The top four pools of miners include Antpool 15.8%, BTC.top 15.6%, BTC.com 11.3% and F2Pool 8.3%. These four control more than 50% of all computing power processing all our Bitcoin transactions . Gaining access to these four controlling computers would gain someone the ability to rewrite the blocks, double spend bitcoins, depreciate bitcoins…
What makes this even more feasible is that 81% of these pools, along with their computing powers, are located within China. The cost of power is considerably cheaper in China, which makes your transaction fees more affordable, but it also makes it easier to capture them and gain control over Bitcoin.
This is a concern if you’re one of the lucky ones celebrating Bitcoin's incredible price increase of 1,300% (from around USD1,000 to USD14,000) last year.
As the price rises, miners add more computing power to chase new Bitcoins and transaction fees. So the dollar price of Bitcoin is directly proportional to the amount of electricity that can profitably be used to mine it. Since 2015, Bitcoin's electricity consumption has been very high compared to conventional digital payment methods.
While there’s a lot of debate over the actual amount of energy consumed by miners, one estimate indicates 215 kilowatt-hours (KWh) is used by miners per Bitcoin transaction. To put that into context, if the average home across New Zealand and Australia consumes 570KWh per month, then each Bitcoin transfer represents enough energy to run a comfortable home, and everything in it, for almost two weeks. Or, at a minimum, worldwide Bitcoin mining could power the daily needs of 1.3m average homes.
Estimates on data made available on a coal-powered Bitcoin mine in Mongolia indicated that this single mine is responsible for 8,000 to 13,000kg CO2 emissions per Bitcoin it mines, or roughly 24,000 - 40,000kg of CO2 per hour. That means for every hour the Mongolian Bitcoin mine operates, it's responsible for the CO2 equivalent of over 203,000km driven by the average European car. So we'd need a minimum of 10,000,000 trees just to offset the carbon emissions created each hour from this coal-powered Bitcoin mine alone.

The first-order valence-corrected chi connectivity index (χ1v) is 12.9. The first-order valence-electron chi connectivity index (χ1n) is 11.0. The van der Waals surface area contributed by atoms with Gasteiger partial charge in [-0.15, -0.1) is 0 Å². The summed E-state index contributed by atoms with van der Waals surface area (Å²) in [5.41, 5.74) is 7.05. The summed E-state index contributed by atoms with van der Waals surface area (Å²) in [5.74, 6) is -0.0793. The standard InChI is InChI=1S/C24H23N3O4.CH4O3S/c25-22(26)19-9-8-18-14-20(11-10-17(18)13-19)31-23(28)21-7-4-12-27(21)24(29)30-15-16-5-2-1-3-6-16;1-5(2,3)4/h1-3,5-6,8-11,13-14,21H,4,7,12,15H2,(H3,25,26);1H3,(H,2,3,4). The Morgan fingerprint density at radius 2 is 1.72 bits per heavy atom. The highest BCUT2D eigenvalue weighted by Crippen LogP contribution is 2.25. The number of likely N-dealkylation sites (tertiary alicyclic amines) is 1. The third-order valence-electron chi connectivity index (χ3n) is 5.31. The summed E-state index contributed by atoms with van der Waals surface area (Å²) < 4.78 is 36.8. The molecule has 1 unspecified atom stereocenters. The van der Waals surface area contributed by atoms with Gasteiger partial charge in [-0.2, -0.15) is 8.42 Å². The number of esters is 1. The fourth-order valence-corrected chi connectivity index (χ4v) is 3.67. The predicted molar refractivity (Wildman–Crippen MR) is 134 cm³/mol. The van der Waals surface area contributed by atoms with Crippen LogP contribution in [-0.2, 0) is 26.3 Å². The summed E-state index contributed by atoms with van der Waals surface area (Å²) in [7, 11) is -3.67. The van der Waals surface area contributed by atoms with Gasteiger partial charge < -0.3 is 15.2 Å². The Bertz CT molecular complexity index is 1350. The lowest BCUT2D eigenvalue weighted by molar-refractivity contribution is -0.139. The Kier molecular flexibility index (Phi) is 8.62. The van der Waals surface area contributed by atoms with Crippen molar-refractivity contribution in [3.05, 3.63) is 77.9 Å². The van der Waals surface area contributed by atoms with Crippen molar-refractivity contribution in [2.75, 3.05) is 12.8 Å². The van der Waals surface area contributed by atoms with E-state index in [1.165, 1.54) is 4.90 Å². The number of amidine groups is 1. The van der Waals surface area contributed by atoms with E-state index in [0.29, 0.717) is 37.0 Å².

Increases in Bitcoin transactions, is reflected in its electricity consumption, and therefore its overall carbon emissions. In the context of climate change, raging wildfires, and record-breaking hurricanes, it's worth asking ourselves hard questions about Bitcoin's environmental footprint, and what we want to use it for.
Can we make cryptocurrencies sustainable?
If this is the current energy consumption of cryptocurrencies, what does the future hold? As more and more people rush to get involved in this new market, the amount of miners will only increase, along with the amount of energy consumed. Is it possible to make cryptocurrencies sustainable?
There are proposed improvements, like SegWit2x, that promise to increase the number of transactions Bitcoin can handle by at least double, and decrease network congestion.
On a smaller scale, there are also some other potential solutions, such as:
On a larger scale:
But without knowing when these changes will take place, for now energy consumption rates are locked in at this high level.
We’re also seeing the rise of cryptocurrencies which have been developed to offset some of these impacts, or return other value back to our communities. You can find out more in finappster’s new section on sustainable companies.
The gold rush on cryptocurrency isn’t showing any signs of slowing down. Even if the bitcoin bubble bursts there will still be energy-intensive mining taking place. It’s not an easy problem to solve, and it looks like it's here to stay.